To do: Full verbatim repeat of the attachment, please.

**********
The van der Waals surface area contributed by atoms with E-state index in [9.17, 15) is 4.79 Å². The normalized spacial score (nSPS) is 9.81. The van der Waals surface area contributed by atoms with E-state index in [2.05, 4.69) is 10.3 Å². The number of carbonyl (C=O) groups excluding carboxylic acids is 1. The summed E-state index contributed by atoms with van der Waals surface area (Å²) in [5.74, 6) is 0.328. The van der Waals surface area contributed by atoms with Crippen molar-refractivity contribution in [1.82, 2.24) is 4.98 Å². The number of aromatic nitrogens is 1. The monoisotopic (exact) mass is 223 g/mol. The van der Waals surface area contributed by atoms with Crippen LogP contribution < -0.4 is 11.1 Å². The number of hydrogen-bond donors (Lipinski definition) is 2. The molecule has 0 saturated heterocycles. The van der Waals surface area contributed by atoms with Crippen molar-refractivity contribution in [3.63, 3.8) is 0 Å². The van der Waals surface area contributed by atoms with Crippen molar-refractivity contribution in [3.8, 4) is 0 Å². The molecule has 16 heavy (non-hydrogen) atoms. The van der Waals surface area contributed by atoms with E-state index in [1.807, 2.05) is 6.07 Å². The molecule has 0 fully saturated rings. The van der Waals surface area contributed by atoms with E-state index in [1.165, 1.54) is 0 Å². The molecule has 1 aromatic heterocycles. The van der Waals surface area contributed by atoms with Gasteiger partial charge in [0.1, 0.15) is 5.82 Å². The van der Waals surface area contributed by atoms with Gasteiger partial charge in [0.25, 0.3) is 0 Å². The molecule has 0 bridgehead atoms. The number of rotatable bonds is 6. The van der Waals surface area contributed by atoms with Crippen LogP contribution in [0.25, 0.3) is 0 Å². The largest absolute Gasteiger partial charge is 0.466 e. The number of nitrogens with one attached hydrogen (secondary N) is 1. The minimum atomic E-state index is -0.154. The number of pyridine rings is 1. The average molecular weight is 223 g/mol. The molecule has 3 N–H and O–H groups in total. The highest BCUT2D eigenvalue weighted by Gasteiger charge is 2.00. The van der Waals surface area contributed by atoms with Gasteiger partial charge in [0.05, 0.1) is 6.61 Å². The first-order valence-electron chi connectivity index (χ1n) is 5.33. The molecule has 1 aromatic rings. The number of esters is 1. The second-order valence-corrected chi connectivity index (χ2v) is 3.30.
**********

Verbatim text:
The van der Waals surface area contributed by atoms with E-state index in [9.17, 15) is 4.79 Å². The normalized spacial score (nSPS) is 9.81. The van der Waals surface area contributed by atoms with E-state index in [2.05, 4.69) is 10.3 Å². The number of carbonyl (C=O) groups excluding carboxylic acids is 1. The summed E-state index contributed by atoms with van der Waals surface area (Å²) in [5.74, 6) is 0.328. The van der Waals surface area contributed by atoms with Crippen molar-refractivity contribution in [1.82, 2.24) is 4.98 Å². The number of aromatic nitrogens is 1. The monoisotopic (exact) mass is 223 g/mol. The van der Waals surface area contributed by atoms with Crippen LogP contribution < -0.4 is 11.1 Å². The number of hydrogen-bond donors (Lipinski definition) is 2. The molecule has 0 saturated heterocycles. The van der Waals surface area contributed by atoms with Crippen molar-refractivity contribution in [3.63, 3.8) is 0 Å². The van der Waals surface area contributed by atoms with Crippen molar-refractivity contribution in [3.8, 4) is 0 Å². The molecule has 16 heavy (non-hydrogen) atoms. The van der Waals surface area contributed by atoms with E-state index in [1.807, 2.05) is 6.07 Å². The molecule has 0 fully saturated rings. The van der Waals surface area contributed by atoms with E-state index in [1.165, 1.54) is 0 Å². The molecule has 1 aromatic heterocycles. The van der Waals surface area contributed by atoms with Gasteiger partial charge in [0.1, 0.15) is 5.82 Å². The van der Waals surface area contributed by atoms with Gasteiger partial charge in [0.25, 0.3) is 0 Å². The molecule has 0 bridgehead atoms. The number of rotatable bonds is 6. The van der Waals surface area contributed by atoms with Crippen LogP contribution in [0.25, 0.3) is 0 Å². The largest absolute Gasteiger partial charge is 0.466 e. The number of nitrogens with one attached hydrogen (secondary N) is 1. The minimum atomic E-state index is -0.154. The number of pyridine rings is 1. The average molecular weight is 223 g/mol. The molecule has 3 N–H and O–H groups in total. The highest BCUT2D eigenvalue weighted by Gasteiger charge is 2.00. The van der Waals surface area contributed by atoms with Gasteiger partial charge in [0.05, 0.1) is 6.61 Å². The first-order valence-electron chi connectivity index (χ1n) is 5.33. The molecule has 1 aromatic rings. The number of esters is 1. The second-order valence-corrected chi connectivity index (χ2v) is 3.30.